The list of extinct species that genetic engineering company Colossal wants to bring back to life is growing. The latest addition: the dodo, reports USA Today.
The poster child of extinction
If extinction ever had a poster child, it would be the Dodo. The flightless and perhaps feckless bird lived on the island of Mauritius till it was driven to extinction by Portuguese sailors who hunted it and introduced several predators.
But now, scientists plan to use cutting-edge technology like DNA sequencing, gene editing technology, and synthetic biology to bring the bird back to life. As per MIT Technology Review, the Dodo is the third species picked for a ‘technological de-extinction’ by Austin-based Colossal Biosciences. Apart from the Dodo, the company is also working on using genome engineering to morph modern elephants back into wooly mammoths and to resurrect the Tasmanian tiger.
“We’re clearly in the middle of an extinction crisis. And, it’s our responsibility to bring stories and to bring excitement to people in way that motivates them to think about the extinction crisis that’s going on right now,” said Beth Shapiro, lead palaeontologist at Colossal Biosciences to CNN.
According to Shapiro, Colossal has already completed an important step in the project— the full sequencing of the dodo’s genome from ancient DNA, using genetic materials extracted from dodo remains in Denmark.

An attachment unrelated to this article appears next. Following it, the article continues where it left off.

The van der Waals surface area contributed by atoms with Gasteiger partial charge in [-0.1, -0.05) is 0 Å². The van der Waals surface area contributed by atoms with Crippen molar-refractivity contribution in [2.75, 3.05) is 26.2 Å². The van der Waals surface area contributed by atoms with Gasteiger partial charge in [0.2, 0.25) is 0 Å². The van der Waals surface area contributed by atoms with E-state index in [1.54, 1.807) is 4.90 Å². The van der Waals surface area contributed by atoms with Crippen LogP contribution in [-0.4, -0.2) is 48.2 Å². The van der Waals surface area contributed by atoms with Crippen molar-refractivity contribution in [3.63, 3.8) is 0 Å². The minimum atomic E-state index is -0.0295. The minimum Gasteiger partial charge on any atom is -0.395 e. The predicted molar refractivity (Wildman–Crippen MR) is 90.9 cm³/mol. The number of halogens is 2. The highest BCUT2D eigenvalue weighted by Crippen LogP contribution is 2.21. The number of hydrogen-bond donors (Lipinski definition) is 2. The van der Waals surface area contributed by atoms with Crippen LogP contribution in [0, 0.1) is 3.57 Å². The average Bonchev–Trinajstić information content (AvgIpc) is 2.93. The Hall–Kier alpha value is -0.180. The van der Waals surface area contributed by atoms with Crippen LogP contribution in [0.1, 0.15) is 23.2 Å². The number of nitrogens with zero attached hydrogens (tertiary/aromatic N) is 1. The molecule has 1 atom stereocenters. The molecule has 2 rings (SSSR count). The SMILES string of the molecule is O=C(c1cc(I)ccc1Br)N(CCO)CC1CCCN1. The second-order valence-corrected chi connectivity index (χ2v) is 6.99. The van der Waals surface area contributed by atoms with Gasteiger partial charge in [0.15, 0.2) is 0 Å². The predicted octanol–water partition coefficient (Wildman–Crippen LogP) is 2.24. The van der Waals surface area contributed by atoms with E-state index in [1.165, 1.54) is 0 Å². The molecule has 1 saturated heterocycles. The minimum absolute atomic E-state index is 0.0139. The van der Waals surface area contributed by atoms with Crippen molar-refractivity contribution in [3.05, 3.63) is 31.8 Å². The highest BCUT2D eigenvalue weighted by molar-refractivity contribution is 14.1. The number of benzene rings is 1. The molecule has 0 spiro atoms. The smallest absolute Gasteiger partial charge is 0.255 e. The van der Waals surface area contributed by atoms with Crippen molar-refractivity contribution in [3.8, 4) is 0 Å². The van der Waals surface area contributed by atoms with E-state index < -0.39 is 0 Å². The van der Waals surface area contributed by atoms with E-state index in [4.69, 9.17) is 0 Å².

From pigeon to dodo
The next step was to compare the genetic information of the bird with its closest bird relatives in the pigeon family—the extant Nicobar pigeon and the extinct Rodrigues solitaire, which is a giant flightless bird that used to live on an island close to Mauritius. Shapiro told CNN that this is a process that would let the researchers narrow down the genome mutations that “make a dodo a dodo.”
To resurrect the dodo from such genetic information, Colossal plans to modify the Nicobar pigeon step by step into a dodo and potentially “re-wilding” the animal in its native habitat, as per MIT Technology Review. That said, Colossal has not yet created any actual animal. In fact, making a dodo might even turn out to be impossible.
This is because scientists don’t yet know how many changes will be required to turn the pigeon into a three-foot-tall flightless bird. Also, even if they were to succeed, the researchers will not exactly be creating an exact copy of the bird. Rather, they would be creating an altered hybrid version of the bird with many similarities to the original.
Where do you put it?
The questions do not end there. Even if colossal succeeds in creating what it is calling a “functional proxy for the dodo,” where do you put it? If it were brought back to life, the dodo must somehow survive in a world that is significantly different from the one that it lived in more than 300 years ago.
Also, according to Scientific American, most animals have a mix of instinctive behaviour that is a combination of genetic programming and social behaviour that it learns from parents or in the case of social animals, the pack or the group. But there is no way to recreate the natural history that shaped the behaviour of the dodo or other extinct animals—or indeed, to know even what that was.
Mikkel Sinding, a postdoctoral researcher in paleogenomics at the University of Copenhagen told Scientific American that “There is nobody around to teach the dodo how to be a dodo,” aptly condensing the conundrum.
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Source: USA Today